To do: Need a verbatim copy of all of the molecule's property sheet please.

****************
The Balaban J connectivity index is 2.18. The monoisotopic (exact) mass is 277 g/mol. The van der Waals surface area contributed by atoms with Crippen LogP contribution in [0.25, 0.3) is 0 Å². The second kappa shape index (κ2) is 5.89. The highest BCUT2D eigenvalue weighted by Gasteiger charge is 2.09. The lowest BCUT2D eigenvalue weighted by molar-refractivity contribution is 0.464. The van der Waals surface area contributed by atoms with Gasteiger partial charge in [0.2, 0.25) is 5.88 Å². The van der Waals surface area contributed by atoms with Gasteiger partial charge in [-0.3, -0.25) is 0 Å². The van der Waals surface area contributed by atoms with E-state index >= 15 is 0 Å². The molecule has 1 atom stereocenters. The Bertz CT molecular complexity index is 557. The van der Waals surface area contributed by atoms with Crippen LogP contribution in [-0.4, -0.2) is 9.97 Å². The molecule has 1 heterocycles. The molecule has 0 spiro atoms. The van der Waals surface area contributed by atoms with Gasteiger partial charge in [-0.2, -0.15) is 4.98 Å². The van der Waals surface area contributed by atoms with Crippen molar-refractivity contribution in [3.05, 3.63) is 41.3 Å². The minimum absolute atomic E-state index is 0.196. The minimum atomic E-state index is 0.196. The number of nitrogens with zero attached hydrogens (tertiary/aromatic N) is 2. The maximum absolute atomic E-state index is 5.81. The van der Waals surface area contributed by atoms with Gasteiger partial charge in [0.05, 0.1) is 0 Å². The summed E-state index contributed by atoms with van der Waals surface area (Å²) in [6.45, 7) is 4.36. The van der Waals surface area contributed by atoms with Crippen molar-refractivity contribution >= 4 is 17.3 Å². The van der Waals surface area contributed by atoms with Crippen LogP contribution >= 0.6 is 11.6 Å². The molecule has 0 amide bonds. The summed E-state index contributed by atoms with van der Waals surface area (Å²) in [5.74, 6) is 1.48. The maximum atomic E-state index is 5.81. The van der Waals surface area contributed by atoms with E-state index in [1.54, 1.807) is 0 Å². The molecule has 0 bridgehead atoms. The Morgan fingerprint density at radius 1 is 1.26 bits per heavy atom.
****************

The Balaban J connectivity index is 2.18. The monoisotopic (exact) mass is 277 g/mol. The van der Waals surface area contributed by atoms with Crippen LogP contribution in [0.25, 0.3) is 0 Å². The second kappa shape index (κ2) is 5.89. The highest BCUT2D eigenvalue weighted by Gasteiger charge is 2.09. The lowest BCUT2D eigenvalue weighted by molar-refractivity contribution is 0.464. The van der Waals surface area contributed by atoms with Gasteiger partial charge in [0.2, 0.25) is 5.88 Å². The van der Waals surface area contributed by atoms with Gasteiger partial charge in [-0.3, -0.25) is 0 Å². The van der Waals surface area contributed by atoms with E-state index >= 15 is 0 Å². The molecule has 1 atom stereocenters. The Bertz CT molecular complexity index is 557. The van der Waals surface area contributed by atoms with Crippen LogP contribution in [-0.4, -0.2) is 9.97 Å². The molecule has 1 heterocycles. The molecule has 0 spiro atoms. The van der Waals surface area contributed by atoms with Gasteiger partial charge in [-0.2, -0.15) is 4.98 Å². The van der Waals surface area contributed by atoms with Crippen molar-refractivity contribution in [3.05, 3.63) is 41.3 Å². The minimum absolute atomic E-state index is 0.196. The minimum atomic E-state index is 0.196. The number of nitrogens with zero attached hydrogens (tertiary/aromatic N) is 2. The maximum absolute atomic E-state index is 5.81. The van der Waals surface area contributed by atoms with Gasteiger partial charge in [0.05, 0.1) is 0 Å². The summed E-state index contributed by atoms with van der Waals surface area (Å²) in [6.45, 7) is 4.36. The van der Waals surface area contributed by atoms with Crippen molar-refractivity contribution >= 4 is 17.3 Å². The van der Waals surface area contributed by atoms with Crippen LogP contribution >= 0.6 is 11.6 Å². The molecule has 0 amide bonds. The summed E-state index contributed by atoms with van der Waals surface area (Å²) in [5.74, 6) is 1.48. The maximum atomic E-state index is 5.81. The van der Waals surface area contributed by atoms with E-state index in [1.54, 1.807) is 0 Å². The molecule has 0 bridgehead atoms. The Morgan fingerprint density at radius 1 is 1.26 bits per heavy atom.